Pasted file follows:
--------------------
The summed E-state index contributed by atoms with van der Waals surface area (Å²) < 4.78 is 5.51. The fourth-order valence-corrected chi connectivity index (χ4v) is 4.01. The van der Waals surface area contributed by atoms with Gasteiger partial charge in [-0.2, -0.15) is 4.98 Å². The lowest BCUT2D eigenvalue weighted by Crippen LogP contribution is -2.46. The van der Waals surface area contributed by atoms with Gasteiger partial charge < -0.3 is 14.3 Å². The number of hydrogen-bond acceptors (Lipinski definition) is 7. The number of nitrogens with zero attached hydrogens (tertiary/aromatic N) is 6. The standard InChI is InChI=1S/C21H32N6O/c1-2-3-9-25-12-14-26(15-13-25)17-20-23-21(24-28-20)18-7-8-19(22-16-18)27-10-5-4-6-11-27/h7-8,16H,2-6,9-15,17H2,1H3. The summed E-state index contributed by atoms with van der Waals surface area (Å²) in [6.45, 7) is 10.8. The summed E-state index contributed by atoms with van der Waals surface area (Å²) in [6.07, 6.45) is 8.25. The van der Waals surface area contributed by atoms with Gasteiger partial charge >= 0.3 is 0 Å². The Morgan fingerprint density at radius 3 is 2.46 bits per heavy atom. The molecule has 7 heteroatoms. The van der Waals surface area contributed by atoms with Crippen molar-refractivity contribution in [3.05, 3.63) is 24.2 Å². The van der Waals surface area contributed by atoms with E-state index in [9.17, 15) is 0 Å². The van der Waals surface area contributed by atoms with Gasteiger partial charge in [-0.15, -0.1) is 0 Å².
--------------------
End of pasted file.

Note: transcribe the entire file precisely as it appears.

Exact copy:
The summed E-state index contributed by atoms with van der Waals surface area (Å²) < 4.78 is 5.51. The fourth-order valence-corrected chi connectivity index (χ4v) is 4.01. The van der Waals surface area contributed by atoms with Gasteiger partial charge in [-0.2, -0.15) is 4.98 Å². The lowest BCUT2D eigenvalue weighted by Crippen LogP contribution is -2.46. The van der Waals surface area contributed by atoms with Gasteiger partial charge < -0.3 is 14.3 Å². The number of hydrogen-bond acceptors (Lipinski definition) is 7. The number of nitrogens with zero attached hydrogens (tertiary/aromatic N) is 6. The standard InChI is InChI=1S/C21H32N6O/c1-2-3-9-25-12-14-26(15-13-25)17-20-23-21(24-28-20)18-7-8-19(22-16-18)27-10-5-4-6-11-27/h7-8,16H,2-6,9-15,17H2,1H3. The summed E-state index contributed by atoms with van der Waals surface area (Å²) in [6.45, 7) is 10.8. The summed E-state index contributed by atoms with van der Waals surface area (Å²) in [6.07, 6.45) is 8.25. The van der Waals surface area contributed by atoms with Gasteiger partial charge >= 0.3 is 0 Å². The Morgan fingerprint density at radius 3 is 2.46 bits per heavy atom. The molecule has 7 heteroatoms. The van der Waals surface area contributed by atoms with Crippen molar-refractivity contribution in [3.05, 3.63) is 24.2 Å². The van der Waals surface area contributed by atoms with E-state index in [9.17, 15) is 0 Å². The van der Waals surface area contributed by atoms with Gasteiger partial charge in [-0.15, -0.1) is 0 Å².